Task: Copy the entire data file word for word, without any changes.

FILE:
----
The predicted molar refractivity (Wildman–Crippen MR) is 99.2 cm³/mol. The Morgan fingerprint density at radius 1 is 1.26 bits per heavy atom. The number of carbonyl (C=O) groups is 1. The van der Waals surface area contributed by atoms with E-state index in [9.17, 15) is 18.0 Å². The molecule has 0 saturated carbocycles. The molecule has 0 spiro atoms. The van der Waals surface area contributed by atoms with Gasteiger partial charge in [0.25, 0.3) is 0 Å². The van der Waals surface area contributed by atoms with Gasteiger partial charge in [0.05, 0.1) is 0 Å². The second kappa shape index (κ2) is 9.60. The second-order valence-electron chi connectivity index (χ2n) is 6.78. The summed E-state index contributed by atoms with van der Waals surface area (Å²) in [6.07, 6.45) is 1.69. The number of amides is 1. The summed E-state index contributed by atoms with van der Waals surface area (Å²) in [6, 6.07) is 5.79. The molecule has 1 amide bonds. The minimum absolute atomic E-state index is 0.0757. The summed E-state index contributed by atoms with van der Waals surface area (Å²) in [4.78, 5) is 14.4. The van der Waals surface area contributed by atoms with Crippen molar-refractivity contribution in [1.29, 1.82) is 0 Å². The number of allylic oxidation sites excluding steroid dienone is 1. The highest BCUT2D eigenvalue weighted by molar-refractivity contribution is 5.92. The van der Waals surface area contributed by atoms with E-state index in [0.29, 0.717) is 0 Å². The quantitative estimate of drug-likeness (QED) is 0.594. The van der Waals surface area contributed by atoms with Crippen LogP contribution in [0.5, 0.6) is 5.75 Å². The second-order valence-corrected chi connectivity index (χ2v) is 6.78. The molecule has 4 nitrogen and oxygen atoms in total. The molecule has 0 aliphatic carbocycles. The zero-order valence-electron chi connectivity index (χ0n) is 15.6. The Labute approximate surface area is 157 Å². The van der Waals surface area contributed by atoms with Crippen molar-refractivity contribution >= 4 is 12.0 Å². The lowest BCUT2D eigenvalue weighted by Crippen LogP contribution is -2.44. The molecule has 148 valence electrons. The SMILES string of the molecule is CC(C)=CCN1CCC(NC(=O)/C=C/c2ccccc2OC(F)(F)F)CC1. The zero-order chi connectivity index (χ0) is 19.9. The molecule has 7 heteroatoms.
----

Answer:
The predicted molar refractivity (Wildman–Crippen MR) is 99.2 cm³/mol. The Morgan fingerprint density at radius 1 is 1.26 bits per heavy atom. The number of carbonyl (C=O) groups is 1. The van der Waals surface area contributed by atoms with E-state index in [9.17, 15) is 18.0 Å². The molecule has 0 saturated carbocycles. The molecule has 0 spiro atoms. The van der Waals surface area contributed by atoms with Gasteiger partial charge in [0.25, 0.3) is 0 Å². The van der Waals surface area contributed by atoms with Gasteiger partial charge in [0.05, 0.1) is 0 Å². The second kappa shape index (κ2) is 9.60. The second-order valence-electron chi connectivity index (χ2n) is 6.78. The summed E-state index contributed by atoms with van der Waals surface area (Å²) in [6.07, 6.45) is 1.69. The number of amides is 1. The summed E-state index contributed by atoms with van der Waals surface area (Å²) in [6, 6.07) is 5.79. The molecule has 1 amide bonds. The minimum absolute atomic E-state index is 0.0757. The summed E-state index contributed by atoms with van der Waals surface area (Å²) in [4.78, 5) is 14.4. The van der Waals surface area contributed by atoms with Crippen molar-refractivity contribution in [1.29, 1.82) is 0 Å². The number of allylic oxidation sites excluding steroid dienone is 1. The highest BCUT2D eigenvalue weighted by molar-refractivity contribution is 5.92. The van der Waals surface area contributed by atoms with E-state index in [0.29, 0.717) is 0 Å². The quantitative estimate of drug-likeness (QED) is 0.594. The van der Waals surface area contributed by atoms with Crippen LogP contribution in [0.5, 0.6) is 5.75 Å². The second-order valence-corrected chi connectivity index (χ2v) is 6.78. The molecule has 4 nitrogen and oxygen atoms in total. The molecule has 0 aliphatic carbocycles. The zero-order valence-electron chi connectivity index (χ0n) is 15.6. The Labute approximate surface area is 157 Å². The van der Waals surface area contributed by atoms with Crippen molar-refractivity contribution >= 4 is 12.0 Å². The lowest BCUT2D eigenvalue weighted by Crippen LogP contribution is -2.44. The molecule has 148 valence electrons. The SMILES string of the molecule is CC(C)=CCN1CCC(NC(=O)/C=C/c2ccccc2OC(F)(F)F)CC1. The zero-order chi connectivity index (χ0) is 19.9. The molecule has 7 heteroatoms.